The Department for Communities and Local Government (DCLG) has proposed a new regulatory model for agents in the leasehold sector in England to create a fairer property management system which curbs the effects of rogue agents. Among other things, DCLG is consulting on how consumers can be empowered in the market, as well as examining the qualifications needed by agents to practice and how regulation can be improved.
The deadline for comments on the consultation is 29 November 2017.
Secretary of State for Communities and Local Government Sajid Javid announced the proposals on 1 October 2017 to address the imbalance of power in the private rented market by regulating letting agents.
He noted the problem was not only for leaseholders but also for the 4.5 million tenants in the rental sector as well, with overcharged costs for repairs and services often passed on to tenants.
All letting and management agents have been required since 2010 to belong to a redress scheme, with a range of tougher measures later introduces to target rogue landlords and agents.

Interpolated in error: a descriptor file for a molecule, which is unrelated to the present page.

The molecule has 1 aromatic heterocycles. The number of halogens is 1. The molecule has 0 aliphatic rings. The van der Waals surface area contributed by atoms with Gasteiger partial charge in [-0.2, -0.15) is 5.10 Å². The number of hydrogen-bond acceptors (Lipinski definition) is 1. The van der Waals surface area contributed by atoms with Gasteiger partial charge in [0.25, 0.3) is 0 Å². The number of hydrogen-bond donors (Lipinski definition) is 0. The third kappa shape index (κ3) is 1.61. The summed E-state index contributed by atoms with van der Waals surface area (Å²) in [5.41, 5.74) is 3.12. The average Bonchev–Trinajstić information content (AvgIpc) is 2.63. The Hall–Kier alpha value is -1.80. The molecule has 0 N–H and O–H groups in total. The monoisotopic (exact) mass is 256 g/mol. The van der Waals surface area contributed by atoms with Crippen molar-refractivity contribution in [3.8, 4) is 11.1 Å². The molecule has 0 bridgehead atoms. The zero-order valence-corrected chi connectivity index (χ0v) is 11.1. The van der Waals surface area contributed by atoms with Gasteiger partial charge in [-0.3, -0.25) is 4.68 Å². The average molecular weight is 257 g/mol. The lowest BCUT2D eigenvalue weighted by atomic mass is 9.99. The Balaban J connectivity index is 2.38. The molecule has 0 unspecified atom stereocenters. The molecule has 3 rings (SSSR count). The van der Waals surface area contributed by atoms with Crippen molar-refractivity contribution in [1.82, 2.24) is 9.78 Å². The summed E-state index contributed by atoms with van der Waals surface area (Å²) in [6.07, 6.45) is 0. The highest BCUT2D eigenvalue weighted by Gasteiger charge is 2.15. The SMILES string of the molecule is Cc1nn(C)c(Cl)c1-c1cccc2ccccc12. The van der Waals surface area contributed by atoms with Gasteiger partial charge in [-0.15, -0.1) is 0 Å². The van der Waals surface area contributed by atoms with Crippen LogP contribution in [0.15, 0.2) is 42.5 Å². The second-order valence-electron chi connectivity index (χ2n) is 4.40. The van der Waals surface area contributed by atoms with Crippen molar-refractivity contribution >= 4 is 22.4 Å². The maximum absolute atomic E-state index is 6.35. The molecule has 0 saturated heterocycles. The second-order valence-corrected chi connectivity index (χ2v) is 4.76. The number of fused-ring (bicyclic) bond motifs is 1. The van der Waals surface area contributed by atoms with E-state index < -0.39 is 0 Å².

As part of its new consultation, DCLG is looking into:
- whether regulatory overhaul of the sector is needed
- measures to protect consumers from unfair costs and overpriced service charges
- ways to put more power in the hands of consumers by giving leaseholders more say over their agent
It is also looking into whether a new regulatory agency is needed for the sector, and whether separate bodies should be established for both leasehold and private rented management, and also for letting agents.
Responses may be sent online via the DCLG consultation. Alternatively, they may be emailed to LEASEHOLD.Reform@communities.gsi.gov.uk.